Business

Five Steps to Getting a Small Business Loan

Interested in a loan for your small business? Apply these five essential steps to amplify your success.

Ali Hardy Jan 17, 2019

Getting financing for your business doesn’t have to be a headache. Follow these five steps to prepare yourself for success when applying for a U.S. Small Business Administration loan or any other type of small business loan.

Small Business Loan Step #1: Examine your funding options

The first step to getting a small business loan is evaluating your goals and determining what type of funding you need, according to Karen Appelgren, Director of Zions Bank’s Business Resource Center in Boise. Seek out an experienced lender with knowledge of your industry and various loan options and alternatives. Appelgren says. A good lender will help you match the purpose of the loan with the right loan product, depending on how you plan to use the proceeds and your overall time frame. For example, SBA loan programs can fund commercial property, equipment, inventory and working capital for startups or established businesses with terms ranging from seven to 25 years.

Small Business Loan Step #2: Write a business plan

Appelgren says your business plan should be based on facts you’ve researched to include both a narrative and a financial spreadsheet section. “There is really no substitute for doing your homework,” she says. “As you prepare your financial documents, be sure to compute the exact amount of the loan you are seeking, show what the money will buy, and explain how receiving those funds will translate into business profitability.”

Small Business Loan Step #3: Know your credit

Understanding your credit is critical to the loan process, according to Appelgren, who encourages would-be borrowers to know their credit score, how it fits with the lender’s requirements and what can be done to improve it. She notes that lenders make loan decisions based on what are referred to as the “Five C’s of Credit.”

These include:

  • Character: Character refers to your industry experience and personal credit history, including a demonstrated willingness and ability to repay debts. You can expect a lender to review the credit of anyone with 20 percent or more ownership in the business, because these individuals will be required to personally guarantee the loan.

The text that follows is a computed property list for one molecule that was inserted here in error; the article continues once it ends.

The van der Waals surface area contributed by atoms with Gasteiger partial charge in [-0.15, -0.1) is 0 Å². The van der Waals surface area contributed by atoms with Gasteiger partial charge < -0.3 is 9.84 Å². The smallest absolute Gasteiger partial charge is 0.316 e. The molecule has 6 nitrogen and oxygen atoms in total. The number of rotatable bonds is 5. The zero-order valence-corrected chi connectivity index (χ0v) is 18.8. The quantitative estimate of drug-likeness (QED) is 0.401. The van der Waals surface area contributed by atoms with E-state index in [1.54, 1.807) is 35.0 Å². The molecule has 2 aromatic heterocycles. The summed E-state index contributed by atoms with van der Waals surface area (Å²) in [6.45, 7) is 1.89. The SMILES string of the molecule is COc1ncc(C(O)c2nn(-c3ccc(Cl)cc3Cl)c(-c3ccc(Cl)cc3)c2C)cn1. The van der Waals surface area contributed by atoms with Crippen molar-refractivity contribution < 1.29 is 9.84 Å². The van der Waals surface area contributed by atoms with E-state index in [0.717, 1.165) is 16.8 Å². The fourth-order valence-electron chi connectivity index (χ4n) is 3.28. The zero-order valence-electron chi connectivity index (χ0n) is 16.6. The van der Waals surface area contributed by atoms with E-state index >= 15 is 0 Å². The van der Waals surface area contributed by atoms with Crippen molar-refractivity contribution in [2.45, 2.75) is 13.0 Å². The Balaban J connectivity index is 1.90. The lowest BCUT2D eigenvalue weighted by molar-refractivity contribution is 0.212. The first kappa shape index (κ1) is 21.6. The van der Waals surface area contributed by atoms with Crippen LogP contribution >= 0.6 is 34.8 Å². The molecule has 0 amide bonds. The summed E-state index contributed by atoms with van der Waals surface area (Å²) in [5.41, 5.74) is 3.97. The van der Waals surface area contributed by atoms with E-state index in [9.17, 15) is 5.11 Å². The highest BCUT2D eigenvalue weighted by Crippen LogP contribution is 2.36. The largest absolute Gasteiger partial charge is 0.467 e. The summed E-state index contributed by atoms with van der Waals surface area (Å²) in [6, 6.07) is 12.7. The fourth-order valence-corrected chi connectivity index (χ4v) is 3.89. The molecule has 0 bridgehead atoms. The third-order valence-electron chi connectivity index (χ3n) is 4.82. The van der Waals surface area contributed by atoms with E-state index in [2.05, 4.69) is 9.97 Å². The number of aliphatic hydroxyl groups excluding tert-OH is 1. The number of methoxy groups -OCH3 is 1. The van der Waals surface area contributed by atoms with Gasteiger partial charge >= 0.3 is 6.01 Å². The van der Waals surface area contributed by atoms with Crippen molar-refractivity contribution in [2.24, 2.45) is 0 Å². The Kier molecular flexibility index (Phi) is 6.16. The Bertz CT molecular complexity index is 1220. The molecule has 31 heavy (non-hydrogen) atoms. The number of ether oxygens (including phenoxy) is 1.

• Capacity: Capacity is the business’s ability to generate positive cash flow and profit to cover business operations, including any debt service. You will be asked to provide documents to show the company’s historical and current financial situation. 
  • Capital: Capital is the owner’s cash or equity contribution to the business. The amount of capital required varies depending on the loan type. For example, an SBA 7(a) loan typically requires a 20 percent down payment of the total project cost. 
  • Collateral: Collateral refers to tangible assets pledged to secure the loan amount. If a business cannot repay its loan, the lender wants to help ensure a second source of repayment. Both business and personal assets can be sources of collateral for a loan.
  • Conditions: Lenders consider the local economic climate, your competitors, supplier relationships, and industry trends that could impact the business. Conditions also describe the intended purpose of the loan. Is this a business startup, acquisition or expansion? Will the funds be used for working capital, additional equipment or inventory?

Small Business Loan Step #4: Prepare your proposal

Appelgren says it’s important to come prepared to a lender meeting with a complete loan package, a professional appearance, and a compelling pitch articulating the strengths and weaknesses of your proposal. Make sure you understand and can explain the assumptions behind the numbers in your financial projections. Don’t leave it to chance — taking the time to prepare in this case can literally pay off.

Small Business Loan Step #5: Follow up and don’t give up

The time it takes to process your loan request depends on a variety of factors, including how quickly you respond to a bank’s requests for information or documents. You can also avoid frustration by discussing expectations and deadlines early on when you meet with your banker. Appelgren says to help ensure a good experience and outcome, keep in contact with your lender and don’t give up if you encounter challenges or delays.

As the top 7(a) SBA lender for 25 years in Utah and for 17 years in Idaho, Zions Bank’s team of bankers can help you find the right loan for your small business. Apply for a business loan online anytime or visit your local Zions Bank branch.

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